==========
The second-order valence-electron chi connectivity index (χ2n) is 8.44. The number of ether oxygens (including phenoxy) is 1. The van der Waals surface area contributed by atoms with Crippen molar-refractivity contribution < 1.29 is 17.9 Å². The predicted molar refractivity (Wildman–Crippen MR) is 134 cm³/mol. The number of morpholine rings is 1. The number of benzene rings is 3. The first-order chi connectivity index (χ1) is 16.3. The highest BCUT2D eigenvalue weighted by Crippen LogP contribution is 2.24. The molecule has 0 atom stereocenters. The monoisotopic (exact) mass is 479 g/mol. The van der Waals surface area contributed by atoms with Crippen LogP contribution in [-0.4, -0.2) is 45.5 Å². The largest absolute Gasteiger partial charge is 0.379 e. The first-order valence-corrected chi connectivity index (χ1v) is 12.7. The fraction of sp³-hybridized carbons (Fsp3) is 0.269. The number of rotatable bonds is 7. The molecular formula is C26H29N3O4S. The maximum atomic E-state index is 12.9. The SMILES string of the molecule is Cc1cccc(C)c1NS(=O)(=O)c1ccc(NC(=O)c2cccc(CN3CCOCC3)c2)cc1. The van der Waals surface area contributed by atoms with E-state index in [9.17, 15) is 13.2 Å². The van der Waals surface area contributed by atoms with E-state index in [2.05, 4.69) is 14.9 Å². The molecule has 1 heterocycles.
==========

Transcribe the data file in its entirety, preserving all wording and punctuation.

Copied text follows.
The second-order valence-electron chi connectivity index (χ2n) is 8.44. The number of ether oxygens (including phenoxy) is 1. The van der Waals surface area contributed by atoms with Crippen molar-refractivity contribution < 1.29 is 17.9 Å². The predicted molar refractivity (Wildman–Crippen MR) is 134 cm³/mol. The number of morpholine rings is 1. The number of benzene rings is 3. The first-order chi connectivity index (χ1) is 16.3. The highest BCUT2D eigenvalue weighted by Crippen LogP contribution is 2.24. The molecule has 0 atom stereocenters. The monoisotopic (exact) mass is 479 g/mol. The van der Waals surface area contributed by atoms with Crippen LogP contribution in [-0.4, -0.2) is 45.5 Å². The largest absolute Gasteiger partial charge is 0.379 e. The first-order valence-corrected chi connectivity index (χ1v) is 12.7. The fraction of sp³-hybridized carbons (Fsp3) is 0.269. The number of rotatable bonds is 7. The molecular formula is C26H29N3O4S. The maximum atomic E-state index is 12.9. The SMILES string of the molecule is Cc1cccc(C)c1NS(=O)(=O)c1ccc(NC(=O)c2cccc(CN3CCOCC3)c2)cc1. The van der Waals surface area contributed by atoms with E-state index in [9.17, 15) is 13.2 Å². The van der Waals surface area contributed by atoms with E-state index in [2.05, 4.69) is 14.9 Å². The molecule has 1 heterocycles.